Rules regarding Medicines with Haraam ingredients:
Messenger of Allah (Allah bless him & give him peace) said: “Indeed Allah has sent down both illness and it’s cure, and He has appointed a cure for every illness, so treat yourselves medically, but use nothing unlawful.” (Sunan Abu Dawud, no: 3870)
From this its obvious that we just can't prescribe anything with out certain limits. It is a serious matter of shariah. Our scholars have explained that the above Hadith refers to the situation where a halal alternative is available.
*Conditions for using medicines containing Haraam ingredients*:
1) It is reasonably known that the medicine will be effective, and is needed (with out which there is a risk of health deteriorating or death);
2) There is no permissible Halal alternative reasonably available;
3) The above 2 points have been established by an expert Muslim doctor who is at least outwardly upright and God-fearing.
For example, if the medicine which is made from pig is known to be effective and no other available alternative is available, it will be permitted to avail of it. This, however, needs to be established by an expert Muslim doctor. Thus, explain the Shariah perspective to an expert Muslim Doctor and seek his advice.
-Mufti Muhammad ibn Adam al-Kawthari Darul Iftaa, Leicester, UK
If a muttaqi and competent Muslim doctor is not available in that hospital and it's an emergency to start the treatment, discussing with an expert non-Muslim doctor who understands the severity of haraam in our religion will suffice (Mufti Faisal Abu Hajira).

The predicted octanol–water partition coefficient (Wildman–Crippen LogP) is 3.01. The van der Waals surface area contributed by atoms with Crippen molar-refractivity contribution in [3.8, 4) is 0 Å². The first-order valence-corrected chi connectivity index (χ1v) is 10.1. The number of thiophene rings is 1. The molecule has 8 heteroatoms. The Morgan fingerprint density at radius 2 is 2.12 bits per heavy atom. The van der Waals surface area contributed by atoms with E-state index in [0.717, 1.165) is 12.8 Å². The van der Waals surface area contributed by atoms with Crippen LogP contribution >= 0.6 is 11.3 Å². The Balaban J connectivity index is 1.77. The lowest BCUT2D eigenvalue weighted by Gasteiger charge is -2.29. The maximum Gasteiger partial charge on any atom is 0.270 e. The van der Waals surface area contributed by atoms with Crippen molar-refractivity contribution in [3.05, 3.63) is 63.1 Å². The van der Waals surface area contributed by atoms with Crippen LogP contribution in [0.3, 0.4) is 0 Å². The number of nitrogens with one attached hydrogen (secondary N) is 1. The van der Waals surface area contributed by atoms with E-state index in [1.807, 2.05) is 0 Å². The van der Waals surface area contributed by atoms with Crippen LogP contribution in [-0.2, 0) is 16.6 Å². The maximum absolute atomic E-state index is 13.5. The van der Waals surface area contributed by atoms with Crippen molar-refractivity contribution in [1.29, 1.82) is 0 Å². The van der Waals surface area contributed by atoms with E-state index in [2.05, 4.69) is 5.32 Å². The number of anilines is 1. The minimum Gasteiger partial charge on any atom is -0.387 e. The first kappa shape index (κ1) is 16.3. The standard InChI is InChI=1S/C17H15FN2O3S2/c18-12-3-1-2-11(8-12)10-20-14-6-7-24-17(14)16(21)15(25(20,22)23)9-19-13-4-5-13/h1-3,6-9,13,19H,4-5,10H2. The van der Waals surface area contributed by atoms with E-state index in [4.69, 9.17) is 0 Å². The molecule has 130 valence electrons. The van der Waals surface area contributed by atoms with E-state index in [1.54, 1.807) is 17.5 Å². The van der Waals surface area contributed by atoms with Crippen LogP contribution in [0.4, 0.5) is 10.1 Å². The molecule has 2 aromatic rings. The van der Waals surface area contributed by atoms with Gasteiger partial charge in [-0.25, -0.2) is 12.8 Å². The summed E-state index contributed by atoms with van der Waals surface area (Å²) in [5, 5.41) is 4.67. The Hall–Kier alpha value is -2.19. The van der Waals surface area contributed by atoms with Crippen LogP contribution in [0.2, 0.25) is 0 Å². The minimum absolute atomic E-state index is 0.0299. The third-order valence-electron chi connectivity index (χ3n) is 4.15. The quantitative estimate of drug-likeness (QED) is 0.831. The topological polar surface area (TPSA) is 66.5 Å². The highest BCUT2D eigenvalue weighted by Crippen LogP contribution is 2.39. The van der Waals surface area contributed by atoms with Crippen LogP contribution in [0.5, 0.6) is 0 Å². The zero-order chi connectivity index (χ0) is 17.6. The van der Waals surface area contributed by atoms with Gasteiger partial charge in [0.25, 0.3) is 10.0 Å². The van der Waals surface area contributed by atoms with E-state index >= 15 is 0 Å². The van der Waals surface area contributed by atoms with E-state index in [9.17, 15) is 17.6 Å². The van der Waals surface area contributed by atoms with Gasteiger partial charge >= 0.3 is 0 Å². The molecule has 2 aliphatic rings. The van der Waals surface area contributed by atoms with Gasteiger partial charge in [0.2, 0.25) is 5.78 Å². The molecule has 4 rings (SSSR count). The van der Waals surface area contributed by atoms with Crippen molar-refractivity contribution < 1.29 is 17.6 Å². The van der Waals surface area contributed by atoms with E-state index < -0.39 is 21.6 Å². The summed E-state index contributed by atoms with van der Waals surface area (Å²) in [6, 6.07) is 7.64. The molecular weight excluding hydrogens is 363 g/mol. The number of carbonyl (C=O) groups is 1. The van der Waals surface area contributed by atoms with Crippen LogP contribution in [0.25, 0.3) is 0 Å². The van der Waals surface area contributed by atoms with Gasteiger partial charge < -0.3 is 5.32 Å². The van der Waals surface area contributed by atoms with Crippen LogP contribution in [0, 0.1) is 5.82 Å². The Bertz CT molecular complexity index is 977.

*Vaccines with Haram ingredients*:
Such vaccines can be used if:
1. Governments make it mandatory.
2. In non-mandatory vaccines, where no reasonable halal alternative is found even after reasonable efforts and the benefits of the vaccination is proven medically and confirmed by an expert Muslim doctor.
-Mufti Faisal Abu Hajira
*Implications of the above fatwas for Muslim doctors*:
A Muslim doctor (or pharmacist) should know whether the medication he or she is giving to a Muslim patient contains any haraam ingredients or is derived from non-zabiha or haraam animal sources (with out having undergone total chemical transformation). They also should try to find out if any reasonable halal alternative is available for such medicines.
And regarding those haraam medicines for which no reasonable halal alternative is available, Muslim doctors, pharmacists, patients and Muslim community as a whole should demand from the pharmaceutical companies to come up with suitable halal alternatives. When there is a demand there will be supply! If we accept haraam medicines silently, we will never get halal alternatives in the market.
A few years back there was no mainstream company in halal food market. After continuous efforts were made by Muslim consumers and organizations in demanding halal food, many multinational companies are now offering halal certified food and global halal market is one of the fastest growing segments of the food industry.